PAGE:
This critic has no idea why there is a hot stud of an anonymous Confederate soldier at the beginning and ending of this show, unless it is to somehow symbolize the virility and life of the Old South, even though the Confederacy was defeated in the Civil War; and at the end to subtly jab at it. If so, the jab feels far too soft. Why underline this image as desirable—rather than make a more direct point about the ongoing presence of Antisemitism and racism—in a show that is supposed to be about the prejudice and alleged injustice done to a Jewish factory superintendent?
Who Frank was and what he did and didn’t do is one of Parade’s biggest mysteries and problems on stage. As played by Platt—in a role he imbues with a steely calm and a singing voice of mellifluous force—he was a Jew from Brooklyn who understandably felt culturally all at sea running a pencil factory in Georgia, as his first song “How Can I Call This Home?” makes clear. Though Lucille was also Jewish, the differences between he the phlegmatic Northerner and she a genteel Southerner (with that identity trumping all), seem initially so great as to make one wonder why they are together at all. He seems rude and condescending to his wife.
Act one is focused on the piling on of injustice against Frank after Mary’s death. (For some creative reason, Mary is made to carry a white balloon—a symbolic prop heavy-handedly implying a LOSS OF INNOCENCE—as she wanders around the stage.) She asks for her wages, thanks Frank, and then the action freezes. The show repeats this tableau at the end too, when it also makes clear that Frank’s case was reopened in 2019.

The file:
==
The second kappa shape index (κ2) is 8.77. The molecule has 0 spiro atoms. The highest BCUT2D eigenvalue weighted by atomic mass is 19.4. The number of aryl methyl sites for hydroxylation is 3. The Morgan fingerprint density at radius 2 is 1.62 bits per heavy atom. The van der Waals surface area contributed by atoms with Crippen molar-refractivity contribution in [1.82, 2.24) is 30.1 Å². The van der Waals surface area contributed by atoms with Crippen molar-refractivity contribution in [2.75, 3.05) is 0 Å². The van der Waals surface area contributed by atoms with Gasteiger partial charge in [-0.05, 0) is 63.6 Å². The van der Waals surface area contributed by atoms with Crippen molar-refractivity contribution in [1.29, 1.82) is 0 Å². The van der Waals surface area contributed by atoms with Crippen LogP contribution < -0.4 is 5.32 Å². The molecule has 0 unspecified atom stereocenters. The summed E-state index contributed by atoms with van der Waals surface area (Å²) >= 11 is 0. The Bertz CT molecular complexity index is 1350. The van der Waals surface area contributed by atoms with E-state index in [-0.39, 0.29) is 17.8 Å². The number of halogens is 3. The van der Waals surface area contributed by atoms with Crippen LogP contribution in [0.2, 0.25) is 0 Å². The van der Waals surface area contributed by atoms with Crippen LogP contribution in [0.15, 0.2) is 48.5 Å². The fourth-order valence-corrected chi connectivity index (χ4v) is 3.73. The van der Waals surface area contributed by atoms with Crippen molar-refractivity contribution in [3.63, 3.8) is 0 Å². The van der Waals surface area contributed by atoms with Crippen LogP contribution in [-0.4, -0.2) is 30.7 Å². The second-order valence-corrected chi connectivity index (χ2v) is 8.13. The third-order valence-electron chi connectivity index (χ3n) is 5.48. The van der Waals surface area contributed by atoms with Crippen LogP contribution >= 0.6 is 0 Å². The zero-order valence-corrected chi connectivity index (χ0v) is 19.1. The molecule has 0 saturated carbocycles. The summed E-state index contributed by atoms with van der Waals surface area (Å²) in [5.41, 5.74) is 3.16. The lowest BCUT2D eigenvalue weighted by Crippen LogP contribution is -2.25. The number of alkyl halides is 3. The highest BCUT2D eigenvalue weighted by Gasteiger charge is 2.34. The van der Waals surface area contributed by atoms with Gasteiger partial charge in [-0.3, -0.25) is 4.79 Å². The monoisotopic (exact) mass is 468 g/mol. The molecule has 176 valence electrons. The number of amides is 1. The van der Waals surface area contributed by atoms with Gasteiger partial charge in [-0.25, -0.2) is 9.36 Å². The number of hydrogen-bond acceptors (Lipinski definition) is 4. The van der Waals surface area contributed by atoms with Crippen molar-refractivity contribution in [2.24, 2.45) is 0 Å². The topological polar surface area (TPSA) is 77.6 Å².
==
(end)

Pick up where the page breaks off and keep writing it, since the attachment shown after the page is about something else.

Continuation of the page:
The show is clarifying rightly that it doesn’t know if Leo Frank killed Mary Phagan, but this admission also leaves it materially beached and unsure—it plainly doesn’t know what kind of wronged hero to make Leo Frank. Platt is also strangely still and passive in the role; his Frank seems more outraged at the greasy food he is served in jail than serving time, or losing his life, for a crime he didn’t commit. However, the Tony-winning actor is also lightly, very funny in a role where one might expect laughs to be few precisely because his Frank seems so low-key over this whole situation.
Fortunately for the show, there is an obvious baddie, Hugh Dorsey (Paul Alexander Nolan, only missing a mustache to twirl), a prosecutor who had ultimately successful gubernatorial ambitions, and who sees racist political mileage in going after Frank. Of Newt Lee (Eddie Cooper), an initially arrested suspect, Dorsey says that hanging another Black person “ain’t enough this time. We gotta do better.”
Dorsey coerces untrue statements out of the Frank family’s Black maid, Minnie (Danielle Lee Greaves), Jim Conley, the factory’s Black sweeper (Alex Joseph Grayson), and three girls who claimed that Frank behaved inappropriately with them (Sophia Manicone, Ashlyn Maddox, Emily Rose DeMartino). Much of act two is spent with Lucille and Governor Slaton (Sean Allan Krill) detangling these falsehoods, and then Leo figuring out he really must love Lucille because she’s been so resolute in her determination to get him out of jail— a relationship trajectory, and late burst of rediscovered love, that feels bizarre.